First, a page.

Congressional Recognition

Congressional Recognition

In honor of the 41 st anniversary of National Handwriting Day, the Writing Instrument Manufacturers Association (WIMA), announces its endorsement of a bi-partisan congressional resolution introduced by Congressman Paul Tonko (New York 20th Congressional District) and Congressman Leonard Lance (New Jersey 7th Congressional District). The resolution expresses support for the designation of January 23rd as National Handwriting Day; it also recognizes the importance of handwriting for cognitive, artistic and educational benefits.

The congressional resolution, H.Res.654, in addition to expressing support for designation of National Handwriting Day also acknowledges John Hancock, whose birthday is on January 23rd. His was the first signature on the Declaration of Independence, and Hancock contributed to the overall significance of handwriting. The resolution also emphasizes the educational benefits of handwriting for children, as well as the cognitive development and motor skills benefit.
 View the complete resolution

“I can't think of a better way to celebrate National Handwriting Day than a visit with Ms. Grosso's second grade class at Rosendale Elementary School. Handwriting is a disappearing art that is worth preserving, especially for young students. A handwritten letter not only delivers emotion, connection and creativity in ways that an email or text message simply cannot, it also exercises cognitive and fine motor skills for the writer. I am proud to introduce this bipartisan resolution marking National Handwriting Day with Rep. Leonard Lance and am grateful for our mutual commitment to this effort. Thank you to WIMA for highlighting the significance and power of handwriting and for their support of our Congressional resolution.”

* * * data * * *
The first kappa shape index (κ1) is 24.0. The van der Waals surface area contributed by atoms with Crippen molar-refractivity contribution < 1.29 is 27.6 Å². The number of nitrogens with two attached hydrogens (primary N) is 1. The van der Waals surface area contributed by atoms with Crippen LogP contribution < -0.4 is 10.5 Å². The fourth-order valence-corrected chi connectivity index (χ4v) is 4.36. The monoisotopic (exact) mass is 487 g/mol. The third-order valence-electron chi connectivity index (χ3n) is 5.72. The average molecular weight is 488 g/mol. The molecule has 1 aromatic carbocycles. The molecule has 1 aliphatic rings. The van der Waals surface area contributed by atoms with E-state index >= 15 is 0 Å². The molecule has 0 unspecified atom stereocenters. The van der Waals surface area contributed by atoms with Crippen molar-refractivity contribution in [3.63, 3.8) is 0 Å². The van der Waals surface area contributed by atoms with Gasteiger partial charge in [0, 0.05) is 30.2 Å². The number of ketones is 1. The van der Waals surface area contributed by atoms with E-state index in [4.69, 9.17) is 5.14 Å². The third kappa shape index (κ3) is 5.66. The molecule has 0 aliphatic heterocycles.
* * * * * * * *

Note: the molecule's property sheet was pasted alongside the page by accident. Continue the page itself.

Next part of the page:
Congressman Paul Tonko


Celebrate the Significance & Power of Handwriting

Established in 1977, on the birthday of America’s most notable scribe, John Hancock, National Handwriting Day designates a day each year to acknowledge the history and importance of penmanship. The recent congressional recognition further solidifies the value of handwriting in everyday life and how important it is to continue to keep the tradition alive in generations to come.

This year WIMA suggests honoring National Handwriting Day on January 23rd by picking up a writing instrument and showing your support through writing. Here are a few suggestions:

Craft a note.
A handwritten note can make a huge impact on someone's day — from a quick thank you to a post-it on the mirror, bring a smile to someone today with a genuine thought on paper.

Draft a letter.
Letter writing has fallen off with the invention of email. A handwritten letter has much more feeling and emotion and can more effectively communicate one’s feelings.

Transcribe your thoughts.
Take a moment to jot down your thoughts today in writing and you may surprise yourself, writing it down may help you work through an inner conflict.

Practice your signature.
Channel your inner John Hancock and practice your signature, there is still a place today to sign on the dotted line.

Create art.
Handwriting extends to art, so whether it's a crayon, colored pencil or marker, draw something that makes you smile.

For additional information on National Handwriting Day visit:

Writing Instrument Manufacturers Association

1701 Pennsylvania Avenue, N.W.
Suite 200
Washington, D.C. 20006


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